The order is for up to twenty-six Predator B Remotely Piloted Aircraft, 16 on order now with options for an additional 10.

According to a submission to the United States Defense Security Cooperation Agency, notifying congress of a foreign militaryt sale:

“The State Department has made a determination approving a possible Foreign Military Sale to the United Kingdom for Certifiable Predator B Remotely Piloted Aircraft, equipment, training, and support. The estimated cost is $1.0 billion. The Defense Security Cooperation Agency delivered the required certification notifying Congress of this possible sale on November 16, 2016.

The United Kingdom (UK) requested a possible sale of up to twenty-six (26) Certifiable Predator B Remotely Piloted Aircraft (16 with option for additional 10); twelve (12) Advanced Ground Control Stations (GCSs) (8 with option for additional 4); four (4) New Launch and Recovery Element GCSs; four (4) Upgrades to existing Blk 15 Launch and Recovery Element GCSs (2 with option for additional 2); twenty-five (25) Multi-spectral Targeting Systems (12 + 2 spares, with option for additional 10 + 1 spare); twenty-five (25) AN/APY-8 Lynx IIe Block 20A Synthetic Aperture Radar and Ground Moving Target Indicators (SAR/GMTI) (12+ 2 spares, with option for additional 10 + 1 spare); Eighty-six (86) Embedded Global Positioning System/Inertial Guidance Units (EGIs) (3 per aircraft) (48 + 5 spares, with option for additional 30 + 3 spares). This sale also includes communications equipment, Identification Friend or Foe (IFF) equipment; weapons installation kits; TPE331-10YGD engines; unique and common spares package; support equipment; U.S. Air Force technical orders; country specific technical orders; Contractor Logistics Support for two (optional three) years; contractor provided aircraft components, spares, and accessories; personnel training; and other related elements of logistical and program support. The total estimated program cost is $1.0 billion.

The UK is a close ally and an important partner on critical foreign policy and defence issues. The proposed sale will enhance U.S. foreign policy and national security objectives by enhancing the UK’s capabilities to provide national defence and contribute to NATO and coalition operations.

This sale will improve the UK’s ability to meet current and future threats by providing improved Intelligence, Surveillance and Reconnaissance (ISR) coverage that enhances homeland security, promotes increased battlefield situational awareness, augments combat search and rescue, and provides ground troop support. The Certifiable Predator B will also be used to support the UK’s armed forces and coalition forces engaged in current and future peacekeeping, peace-enforcing, counter-insurgent, and counterterrorism operations. The UK already operates armed remotely piloted aircraft, the MQ-9 Reaper, and will have no difficulty transitioning to the Certifiable Predator B.”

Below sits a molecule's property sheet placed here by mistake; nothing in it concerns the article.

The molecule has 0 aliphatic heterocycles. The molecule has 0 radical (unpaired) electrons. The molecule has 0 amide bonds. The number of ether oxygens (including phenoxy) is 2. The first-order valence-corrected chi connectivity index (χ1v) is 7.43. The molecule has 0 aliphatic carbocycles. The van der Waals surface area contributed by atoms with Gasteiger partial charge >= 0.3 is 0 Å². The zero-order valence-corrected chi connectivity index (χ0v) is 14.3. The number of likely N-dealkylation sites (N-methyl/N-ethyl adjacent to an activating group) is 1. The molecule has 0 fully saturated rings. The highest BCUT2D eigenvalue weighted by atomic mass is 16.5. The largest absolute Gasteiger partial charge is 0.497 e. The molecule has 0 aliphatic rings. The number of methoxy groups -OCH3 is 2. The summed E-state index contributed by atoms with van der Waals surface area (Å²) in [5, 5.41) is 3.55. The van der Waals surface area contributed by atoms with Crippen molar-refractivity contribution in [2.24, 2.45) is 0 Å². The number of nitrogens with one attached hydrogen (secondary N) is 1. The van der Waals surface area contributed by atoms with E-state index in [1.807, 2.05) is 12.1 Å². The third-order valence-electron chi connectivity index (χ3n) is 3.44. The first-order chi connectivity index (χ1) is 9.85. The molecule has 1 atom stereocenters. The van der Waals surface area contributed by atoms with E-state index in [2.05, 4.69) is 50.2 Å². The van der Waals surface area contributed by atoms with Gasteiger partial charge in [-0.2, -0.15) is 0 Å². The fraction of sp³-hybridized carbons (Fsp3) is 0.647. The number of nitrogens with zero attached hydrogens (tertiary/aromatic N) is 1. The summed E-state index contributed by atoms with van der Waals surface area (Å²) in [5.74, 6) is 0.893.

General Atomics modified the Reaper platform into the certifiable Predator B in order to make it compliant with European flight regulations to get more sales by European countries. In order to fly over national airspace, the aircraft meets airworthiness requirements with lightning protection, different composite materials, and sense and avoid technology.

According to the 2015 Strategic Defence and Security Review, the Royal Air Force will operate at least 20 Protector systems by 2025, replacing all of its current 10 MQ-9 Reapers.

According to a justification for a ‘sole-source award notification’ published on the 24th of April, the MoD has given General Atomics a GBP415 million (USD605 million) contract for the UAV. While the award did not disclose numbers, the UK government has previously said 20 will be procured.

According to the MoD:

“The Unmanned Air Systems Team of the UK Ministry of Defence intends to acquire the Protector unmanned aerial system through a government-government Foreign Military Sales contract with the US Department of Defense (DoD).

The MoD has conducted a thorough Assessment Phase that has concluded that the CPB is the only system capable of achieving UK Military Type Certification and delivering the Protector requirement within the required timescales. The only means of acquiring the CPB is through a contract with the US DoD”

In February, General Atomics announced that the long-endurance Predator B, which will eventually increase the flight time of the Reaper from 27h to 40h, had carried out its first flight. The aircraft is also expected to have a much greater payload than Reaper.

According to company literature, the platform has the following features/benefits: